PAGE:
Gov. Jared Polis defended his administration's rollout of the COVID-19 vaccine amid complaints that it has created confusion for Coloradans and announced a new initiative for schools that he said would help keep students back in the classroom through the winter and spring.
Doctors, pharmacies and hospital systems have been fielding questions from anxious citizens about when they might be eligible for the vaccine.
Part of the confusion stems from the fact that some Coloradans have already been vaccinated even though frontline health care workers and other top priority groups haven't.
Who gets a vaccine in Colorado and who doesn’t has depended in part on where people live, the number of doses certain areas have received and what health system patients are affiliated with.
Polis indicated in a press conference Wednesday that some chaos is inevitable in order to make sure people are vaccinated and no doses go to waste.
“The benefits of going as quickly as possible to get it into the arms of folks far outweighs delaying until everything is lined up,” Polis said.
Another source of confusion was which groups fell into what phases of the vaccine distribution. Last week, the governor added to the list of groups in Phase 1 of the distribution, moving those people 70 years and older up on the list as well as essential workers, including teachers.
Yesterday, the governor clarified that teachers and other essential workers would have to wait until the top tier groups — frontline health care workers and nursing home staff and residents — and the estimated 562,000 Coloradans aged 70 and older were vaccinated.
The governor said he planned to aggregate information for people to call about testing, noting that several health systems had opened up online schedules for older Coloradans to sign up for the vaccine.
“They are contacting the people that are in their database 70 and up first, but they will also be taking sign-ups from the general public,” Polis said.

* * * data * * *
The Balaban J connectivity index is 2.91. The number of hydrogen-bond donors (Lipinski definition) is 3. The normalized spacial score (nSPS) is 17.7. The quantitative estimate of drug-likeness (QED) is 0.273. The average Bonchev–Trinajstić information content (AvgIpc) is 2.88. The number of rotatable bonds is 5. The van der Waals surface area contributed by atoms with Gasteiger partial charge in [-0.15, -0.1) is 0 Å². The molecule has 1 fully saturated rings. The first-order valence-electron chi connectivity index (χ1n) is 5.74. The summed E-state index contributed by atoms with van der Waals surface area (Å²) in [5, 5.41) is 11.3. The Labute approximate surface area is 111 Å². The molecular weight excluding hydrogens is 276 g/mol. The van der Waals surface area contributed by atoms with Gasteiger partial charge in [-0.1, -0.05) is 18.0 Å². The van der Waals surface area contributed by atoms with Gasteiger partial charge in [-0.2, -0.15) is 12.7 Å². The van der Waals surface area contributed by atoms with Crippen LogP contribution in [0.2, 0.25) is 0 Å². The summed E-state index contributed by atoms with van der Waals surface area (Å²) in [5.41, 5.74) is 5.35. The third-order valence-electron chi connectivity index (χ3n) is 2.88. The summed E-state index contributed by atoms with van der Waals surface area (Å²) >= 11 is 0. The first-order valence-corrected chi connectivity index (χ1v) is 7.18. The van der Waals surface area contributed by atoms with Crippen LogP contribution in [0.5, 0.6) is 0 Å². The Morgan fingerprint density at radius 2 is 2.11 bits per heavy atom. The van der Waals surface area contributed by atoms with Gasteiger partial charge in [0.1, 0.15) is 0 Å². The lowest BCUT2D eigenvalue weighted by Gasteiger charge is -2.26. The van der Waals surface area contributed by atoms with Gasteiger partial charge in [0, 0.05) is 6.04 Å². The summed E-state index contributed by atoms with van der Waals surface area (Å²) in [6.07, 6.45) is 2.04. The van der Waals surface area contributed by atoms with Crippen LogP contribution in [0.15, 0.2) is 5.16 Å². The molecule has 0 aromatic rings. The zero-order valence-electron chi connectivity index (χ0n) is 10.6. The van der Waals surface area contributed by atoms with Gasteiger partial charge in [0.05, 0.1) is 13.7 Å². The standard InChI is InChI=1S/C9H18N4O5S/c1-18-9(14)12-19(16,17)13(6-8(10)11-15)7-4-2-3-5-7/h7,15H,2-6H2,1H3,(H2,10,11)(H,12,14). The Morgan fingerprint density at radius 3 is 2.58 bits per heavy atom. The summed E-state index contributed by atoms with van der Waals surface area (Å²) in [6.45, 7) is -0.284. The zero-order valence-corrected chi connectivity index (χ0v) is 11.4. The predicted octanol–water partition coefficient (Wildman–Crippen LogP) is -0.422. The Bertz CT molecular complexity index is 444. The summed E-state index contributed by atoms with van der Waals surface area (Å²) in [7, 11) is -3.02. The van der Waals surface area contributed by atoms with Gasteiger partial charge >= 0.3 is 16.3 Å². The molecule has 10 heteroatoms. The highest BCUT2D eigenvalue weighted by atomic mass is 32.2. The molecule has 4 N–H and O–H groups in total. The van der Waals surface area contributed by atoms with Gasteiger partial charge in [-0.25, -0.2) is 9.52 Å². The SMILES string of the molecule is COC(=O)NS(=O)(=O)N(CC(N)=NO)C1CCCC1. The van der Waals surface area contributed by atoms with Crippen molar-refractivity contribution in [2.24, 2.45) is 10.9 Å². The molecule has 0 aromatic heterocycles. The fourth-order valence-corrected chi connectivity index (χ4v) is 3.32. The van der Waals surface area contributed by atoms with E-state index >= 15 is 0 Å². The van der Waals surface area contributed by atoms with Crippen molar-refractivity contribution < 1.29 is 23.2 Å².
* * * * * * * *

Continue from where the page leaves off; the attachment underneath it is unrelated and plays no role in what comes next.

The governor said more health systems and clinics will be offering the vaccine to older Coloradans in the coming weeks.
Polis also announced a new program where teachers and students will be able to access COVID-19 tests for home use. He said public and private schools will be able to opt into the program which is being rolled out in three states, including Colorado.
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He said the tests — called BinaxNOW — come in little packages and are simple and accurate. The goal is to catch infections before they get into schools, so students or teachers who contract COVID-19 can stay home and prevent outbreaks.
“School districts or private schools will order the tests, then ship them directly to the homes of students and staff,” Polis said.
They can also be shipped to schools and administered there. Polis said the tests are one part of a larger strategy to keep classrooms open, that includes contact tracing and mask-wearing.
There have been some concerns about the accuracy of the BinaxNOW tests, including a recent study in the medical journal Lancet that questioned whether they might miss many more infections than the manufacturers suggest. But even with the understanding that they sacrifice speed for perfect accuracy, they are likely to at least catch a large number of infections at an early stage.
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